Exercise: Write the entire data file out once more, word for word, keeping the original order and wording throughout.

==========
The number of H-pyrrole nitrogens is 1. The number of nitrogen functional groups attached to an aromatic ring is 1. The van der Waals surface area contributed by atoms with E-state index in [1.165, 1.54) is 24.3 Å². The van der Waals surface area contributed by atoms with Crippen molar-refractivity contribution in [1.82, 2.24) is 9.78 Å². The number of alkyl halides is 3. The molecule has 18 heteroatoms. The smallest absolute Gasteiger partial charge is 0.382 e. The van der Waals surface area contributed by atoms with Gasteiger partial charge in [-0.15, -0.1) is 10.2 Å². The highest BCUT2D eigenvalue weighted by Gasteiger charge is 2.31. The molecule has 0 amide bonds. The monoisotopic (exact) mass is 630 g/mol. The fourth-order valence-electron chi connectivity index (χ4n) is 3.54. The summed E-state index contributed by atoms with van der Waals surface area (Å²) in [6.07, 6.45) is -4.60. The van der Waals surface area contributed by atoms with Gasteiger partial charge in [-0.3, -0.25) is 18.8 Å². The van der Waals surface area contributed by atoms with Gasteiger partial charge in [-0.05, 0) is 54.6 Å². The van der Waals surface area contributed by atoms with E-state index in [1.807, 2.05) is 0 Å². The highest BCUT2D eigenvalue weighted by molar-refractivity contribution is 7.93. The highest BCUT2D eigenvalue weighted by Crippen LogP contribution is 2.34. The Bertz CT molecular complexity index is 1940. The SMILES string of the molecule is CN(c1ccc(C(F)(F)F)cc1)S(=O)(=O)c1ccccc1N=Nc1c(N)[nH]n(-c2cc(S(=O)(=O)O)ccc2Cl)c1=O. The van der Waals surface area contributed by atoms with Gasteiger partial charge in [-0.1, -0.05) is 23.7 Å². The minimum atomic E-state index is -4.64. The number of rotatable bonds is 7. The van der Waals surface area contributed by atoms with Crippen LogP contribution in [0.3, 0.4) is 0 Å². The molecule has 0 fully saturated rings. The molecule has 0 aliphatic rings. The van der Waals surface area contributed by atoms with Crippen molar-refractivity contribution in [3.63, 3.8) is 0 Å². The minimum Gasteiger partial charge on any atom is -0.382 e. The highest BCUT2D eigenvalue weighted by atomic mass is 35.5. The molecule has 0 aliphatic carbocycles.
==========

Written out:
The number of H-pyrrole nitrogens is 1. The number of nitrogen functional groups attached to an aromatic ring is 1. The van der Waals surface area contributed by atoms with E-state index in [1.165, 1.54) is 24.3 Å². The van der Waals surface area contributed by atoms with Crippen molar-refractivity contribution in [1.82, 2.24) is 9.78 Å². The number of alkyl halides is 3. The molecule has 18 heteroatoms. The smallest absolute Gasteiger partial charge is 0.382 e. The van der Waals surface area contributed by atoms with Gasteiger partial charge in [-0.15, -0.1) is 10.2 Å². The highest BCUT2D eigenvalue weighted by Gasteiger charge is 2.31. The molecule has 0 amide bonds. The monoisotopic (exact) mass is 630 g/mol. The fourth-order valence-electron chi connectivity index (χ4n) is 3.54. The summed E-state index contributed by atoms with van der Waals surface area (Å²) in [6.07, 6.45) is -4.60. The van der Waals surface area contributed by atoms with Gasteiger partial charge in [-0.3, -0.25) is 18.8 Å². The van der Waals surface area contributed by atoms with Gasteiger partial charge in [-0.05, 0) is 54.6 Å². The van der Waals surface area contributed by atoms with E-state index in [1.807, 2.05) is 0 Å². The highest BCUT2D eigenvalue weighted by molar-refractivity contribution is 7.93. The highest BCUT2D eigenvalue weighted by Crippen LogP contribution is 2.34. The Bertz CT molecular complexity index is 1940. The SMILES string of the molecule is CN(c1ccc(C(F)(F)F)cc1)S(=O)(=O)c1ccccc1N=Nc1c(N)[nH]n(-c2cc(S(=O)(=O)O)ccc2Cl)c1=O. The van der Waals surface area contributed by atoms with Gasteiger partial charge in [-0.1, -0.05) is 23.7 Å². The minimum atomic E-state index is -4.64. The number of rotatable bonds is 7. The van der Waals surface area contributed by atoms with Crippen LogP contribution in [0.3, 0.4) is 0 Å². The molecule has 0 fully saturated rings. The molecule has 0 aliphatic rings. The van der Waals surface area contributed by atoms with Crippen molar-refractivity contribution in [3.63, 3.8) is 0 Å². The minimum Gasteiger partial charge on any atom is -0.382 e. The highest BCUT2D eigenvalue weighted by atomic mass is 35.5. The molecule has 0 aliphatic carbocycles.